Tudor science books found blocking leaky roof valued at £30,000

Rare Tudor science books written by the inventor of the protractor Thomas Blundeville are set to fetch £30,000 at auction after they were found blocking a leaky thatched roof

  • The ‘very very’ rare science books have been valued at £20,000 to £30,000
  • They were discovered blocking a leaky thatch roof, and covered in bird poo
  • Auctioneer was ‘staggered’ by how complete the ‘very special’ collection is 

Rare Tudor science books written by the man who invented the protractor are set to fetch £30,000 at auction — after they were found blocking a leaky thatch roof.

The sammelband — a collection of separately printed texts later bound together — contains ten rare scientific works and still has its contempered binding. 

The ‘very very’ rare books were found under bird poo and straw-covered thatching in North Wiltshire, and may have been there for centuries.

The collection was sold on for five shillings in 1716, and is now estimated to go for £20,00 to 30,000 next month.

It was printed first in 1589, 42 years after the death of Henry VIII and 31 years into the reign of Elizabeth I. 

The sammelband — a collection of separately printed texts later bound together — is estimated to go for £20,00 to 30,000 at an auction next month


The collection includes a book by Tudor author Thomas Blundeville, who invented the protractor. This alone may be worth £20,000, according to auctioneers


The science collection includes texts from Thomas Blundeville, Edward Wright and Leonard Digges. The books date back to the 16th century during Tudor rule in Britain

It includes a book by Tudor author Thomas Blundeville, who invented the protractor. This alone may be worth £20,000, according to auctioneers.

Chris Albury at Dominic Winter Auctioneers said that they seem to have been owned by a ‘Viscount Campden’.

Likely one of the first three Viscounts, the find is surprising as none were known as particularly scientific or ‘bookish’ men, Mr Albury said.

The sammelband was sold on and still has the signatures of owners Robert Winkles (1716) and Thomas Banning (1817).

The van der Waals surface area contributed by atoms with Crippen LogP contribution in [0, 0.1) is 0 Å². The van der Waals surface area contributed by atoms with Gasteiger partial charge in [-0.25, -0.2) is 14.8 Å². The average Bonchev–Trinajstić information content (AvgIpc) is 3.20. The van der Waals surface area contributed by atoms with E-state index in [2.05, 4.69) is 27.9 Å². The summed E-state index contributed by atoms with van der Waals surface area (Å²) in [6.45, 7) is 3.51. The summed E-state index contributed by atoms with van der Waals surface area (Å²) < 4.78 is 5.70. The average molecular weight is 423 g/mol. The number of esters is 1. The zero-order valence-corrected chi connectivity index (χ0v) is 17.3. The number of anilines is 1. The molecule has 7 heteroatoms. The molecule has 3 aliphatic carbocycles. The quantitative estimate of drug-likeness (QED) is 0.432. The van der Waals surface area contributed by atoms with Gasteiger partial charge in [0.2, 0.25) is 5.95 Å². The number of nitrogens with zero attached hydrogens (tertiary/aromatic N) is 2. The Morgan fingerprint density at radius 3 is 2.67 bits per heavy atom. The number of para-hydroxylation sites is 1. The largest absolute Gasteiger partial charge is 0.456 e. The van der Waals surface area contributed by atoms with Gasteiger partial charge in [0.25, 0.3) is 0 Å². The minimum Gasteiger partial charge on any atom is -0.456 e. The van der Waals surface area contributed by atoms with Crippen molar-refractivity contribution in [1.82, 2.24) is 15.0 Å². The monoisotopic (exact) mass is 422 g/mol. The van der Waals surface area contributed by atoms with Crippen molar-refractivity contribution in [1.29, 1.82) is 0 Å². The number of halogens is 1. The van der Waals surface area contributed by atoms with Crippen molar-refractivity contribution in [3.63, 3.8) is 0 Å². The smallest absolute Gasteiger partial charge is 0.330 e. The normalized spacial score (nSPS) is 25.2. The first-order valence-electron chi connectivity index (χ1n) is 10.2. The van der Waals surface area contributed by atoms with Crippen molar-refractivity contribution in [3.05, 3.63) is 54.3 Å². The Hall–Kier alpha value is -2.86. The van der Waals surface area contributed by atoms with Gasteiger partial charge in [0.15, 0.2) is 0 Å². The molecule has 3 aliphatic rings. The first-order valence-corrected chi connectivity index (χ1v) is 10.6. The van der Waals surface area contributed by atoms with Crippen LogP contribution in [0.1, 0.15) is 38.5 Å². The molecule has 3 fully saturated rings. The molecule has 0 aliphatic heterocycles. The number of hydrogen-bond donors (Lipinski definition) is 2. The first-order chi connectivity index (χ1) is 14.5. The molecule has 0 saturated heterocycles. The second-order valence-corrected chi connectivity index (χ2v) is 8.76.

Who was Thomas Blundeville?

Thomas Blundeville was an English mathematician and writer.

He was born around 1522 in Norfolk and died in 1606 in Norwich.

He has been credited with inventing  the protractor, now a common tool in classrooms.

He described it as a semicircular instrument for measuring angles. 

He also wrote about the art of riding horses, geography, travel, navigation, astronomy and translated works from Italian into English. 

There are two other 17th Century ink ownership signatures of Robert Hillary and V.W. on the title page of the first text. 

Written by famous authors including Thomas Blundeville, Edward Wright and Leonard Digges. The books date back to the 16th century during Tudor rule in Britain.

One book by Blundeville; ‘A Briefe Description of Universal Mappes and Cardes, and of Their Use: and also of the use of Ptholemey his Tables’ may be worth £20,000 alone, according to auctioneers.

Mr Blundeville was a pioneering humanist writer and mathematician.

He is known for work on logic, astronomy and for inventing the protractor, an everyday classroom tool in most schools.

Mr Albury said: ‘It’s an incredible find in that it was discovered in the last few years under the thatch of an outbuilding under straw and bird poo and may have been there undisturbed for centuries.

‘When I first suggested the auction estimate of £15,000 to £20,000 the owners were gobsmacked and over the moon.

‘Each book is rare and some of them very, very rare.

‘I had to collate it carefully to see what was missing before coming up with a valuation and I was staggered to find how complete it is and how careful the binder had been.

‘The binder has been sensitive enough to trim around these occasional larger page extensions and fold the edges into the text.

‘I don’t know if my estimate will turn out to be a massive underestimate but it’s certainly very special.’

Another text in the collection, by Thomas Hill, explicitly rejects Copernicanism — the idea that the earth and other planets orbit the sun.

Mr Hill was one of only two 16th Century astronomers to do so.

He also includes descriptions of America and Peru, areas that were largely undiscovered by Europeans at this time.

Another, by Leonard Digges, supports the idea that the universe is infinite.

This text contains his full diagrams to explain his theories — which is missing from most surviving copies.

The books will go up for auction on Wednesday, April 6, as part of Dominic Winter Auctioneers Printed Books, Maps & Documents, Early English and Continental Literature & Science action. 

One text, by Mr Blundeville was last sold for more than £54,000 at a 2007 auction in New York. 

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